Soloviev has spent more than $100 million on 352,000 acres of wheat and hemp farmland in southern Colorado, Kansas and New Mexico since 2006, and earlier this year he asked the Surface Transportation Board to force Union Pacific to sell the Tennessee Pass line to his Colorado Pacific Railroad for $8.8 million. Union Pacific had already rejected a $10 million offer from Soloviev. 

Soloviev argued the line had been dormant too long. In order to reach mills in Utah, his Crossroads Agriculture was sending its grain 250 miles east to connect with a westbound rail line. His wheat was traveling 500 miles “without any net westward progress,” reads the February filing with the Surface Transportation Board. 

Soloviev in 2017 won approval from the transportation board to force the sale of the 122-mile Towner line in southeast Colorado. His agricultural company and Colorado Pacific Railroad invested $17 million into rehabilitating the Towner Line and plans to open the railroad soon. 

Lobbying for public officials’ support

Union Pacific asked the transportation board to reject Soloviev’s forced sale request for the Tennessee Pass rail line, saying it was negotiating with another buyer. In March, the board denied Soloviev’s request for a forced sale, but left open the opportunity to re-file.

Colorado Pacific Railroad attorney William Osborn has been lobbying for the support of Colorado officials, sending letters in August, September and October asking them to help persuade the Surface Transportation Board to open the Tennessee Pass Line for rail service. 

In Osborn’s letter to the Arkansas Headwaters Recreation Area, he said Crossroads Agriculture and Colorado Midland Railroad were “mindful there is some upper Arkansas Valley sentiment against” resuming service on the Tennessee Pass Line. Osborn said the company was ready to offer a 60-mile right-of-way for a recreational trail along the tracks from Leadville to Salida. 

Rafters float the Arkansas River into Browns Canyon National Monument below a railroad bridge. A billionaire farmer on the Eastern Plains promises he will donate a 60-mile right-of-way along the track if he is able to run trains on the dormant line. (Jason Blevins, The Colorado Sun)

In a letter to Colorado Department of Transportation transit and rail director David Krutsinger, Osborn asked the state to tell the Surface Transportation Board it wanted service restored on Tennessee Pass by any provider. He asked the agency to tell the national board that rail service on Tennessee Pass would be “a matter of public convenience and necessity.”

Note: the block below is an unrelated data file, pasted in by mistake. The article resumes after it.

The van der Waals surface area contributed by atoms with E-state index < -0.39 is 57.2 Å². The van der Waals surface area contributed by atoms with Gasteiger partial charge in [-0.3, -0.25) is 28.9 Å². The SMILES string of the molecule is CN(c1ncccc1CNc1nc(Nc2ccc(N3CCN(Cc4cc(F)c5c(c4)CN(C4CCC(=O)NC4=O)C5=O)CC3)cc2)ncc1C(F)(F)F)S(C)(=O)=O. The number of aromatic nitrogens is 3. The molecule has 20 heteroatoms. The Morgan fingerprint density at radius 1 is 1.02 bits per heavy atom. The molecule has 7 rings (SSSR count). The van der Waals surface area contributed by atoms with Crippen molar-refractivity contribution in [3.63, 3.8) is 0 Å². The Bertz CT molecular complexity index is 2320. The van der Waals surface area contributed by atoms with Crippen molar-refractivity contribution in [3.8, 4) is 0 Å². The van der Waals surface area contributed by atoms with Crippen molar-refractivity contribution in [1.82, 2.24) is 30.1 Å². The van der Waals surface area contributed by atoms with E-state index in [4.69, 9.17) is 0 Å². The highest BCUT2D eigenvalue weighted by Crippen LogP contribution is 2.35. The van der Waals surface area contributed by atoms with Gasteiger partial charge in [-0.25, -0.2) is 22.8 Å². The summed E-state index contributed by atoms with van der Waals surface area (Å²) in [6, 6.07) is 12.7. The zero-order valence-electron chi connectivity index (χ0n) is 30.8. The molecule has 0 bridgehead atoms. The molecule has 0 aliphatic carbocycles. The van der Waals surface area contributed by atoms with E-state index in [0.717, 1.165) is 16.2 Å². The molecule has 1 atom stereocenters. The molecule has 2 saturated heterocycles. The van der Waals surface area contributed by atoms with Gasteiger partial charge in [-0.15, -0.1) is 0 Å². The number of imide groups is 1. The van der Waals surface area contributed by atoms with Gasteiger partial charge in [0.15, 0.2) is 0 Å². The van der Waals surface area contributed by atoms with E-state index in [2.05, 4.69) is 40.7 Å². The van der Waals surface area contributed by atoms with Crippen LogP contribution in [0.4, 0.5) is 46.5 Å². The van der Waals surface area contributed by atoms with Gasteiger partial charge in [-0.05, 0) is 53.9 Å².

The letter outlines why the state should want rail traffic returned to Tennessee Pass, which includes its critical alternative to the 6.2-mile, state-owned Moffat tunnel, which cannot handle high loads like wind turbine parts, military equipment and industrial machinery. The letter outlined opportunities for eastern Colorado farmers to move grain to new markets on the West Coast. Osborn also noted how Tennessee Pass trains could alleviate truck traffic on Interstate 70. Other benefits described in the letter to CDOT included ferrying water for firefighting, possibly passenger service between Cañon City and Minturn, and regular freight shipments to mountain towns in the winter when travel on I-70 is challenging.

A CDOT spokesman declined to comment, saying the agency is watching the early planning of what will be a lengthy process.

In a September letter to Mark Greksa, the owner of the 12-mile Royal Gorge Route Railroad based in Cañon City, Osborn said any new traffic on the Tennessee Pass Line would not disrupt Greksa’s tourist trains. 

“Indeed the primary purpose of this letter is to inquire of your interest in expanding your tourist train operations,” Osborn wrote, asking if Greksa would want to return passenger service to the rails between Cañon City and Minturn, which last ferried passengers in 1964.

Greksa shares his line with  Rock & Rail Railroad, a freight company that runs trains at night, when his tourist train is idle. Greksa said he is expanding his tourist train operation with an additional four to five trains a day and Rock & Rail is growing as well. There is “absolutely no window” for additional trains on the line, Greksa said in an interview. 

“As for the Royal Gorge Route, at this time, we would not grant permission for them to access this part of the line,” Greksa said. “I’m receiving calls from rafting companies who are concerned about the prospect of rail cars, carrying millions of gallons of oil through the gorge, experiencing a train derailment, and spilling crude into the Arkansas River. Many people are getting nervous, so I am working to calm some nerves.”

Rock and Rail Railroad operates the Royal Gorge Express tourist train through the Arkansas River’s Royal Gorge. The railroad company opposed a request to force Union Pacific to sell the 178-mile Tennessee Pass Line, which includes their stretch of rail. (Provided by Royal Gorge Express)

In a late-October letter to commissioners in Pueblo, Fremont Chaffee, Lake and Eagle counties, Crossroads Agriculture and Colorado Pacific Railroad said they would “remain vigilant to ensure” the restoration of rail service over Tennessee Pass, even urging prompt rehabilitation of the line should Rio Grande Pacific Corp. land a deal with the Union Pacific. The letter to commissioners included a 1964 schedule of trains traveling between Pueblo and Minturn in a little more than five hours. 

Osborn said in his letter to commissioners that the company recognizes there will be local opposition to reviving rail service.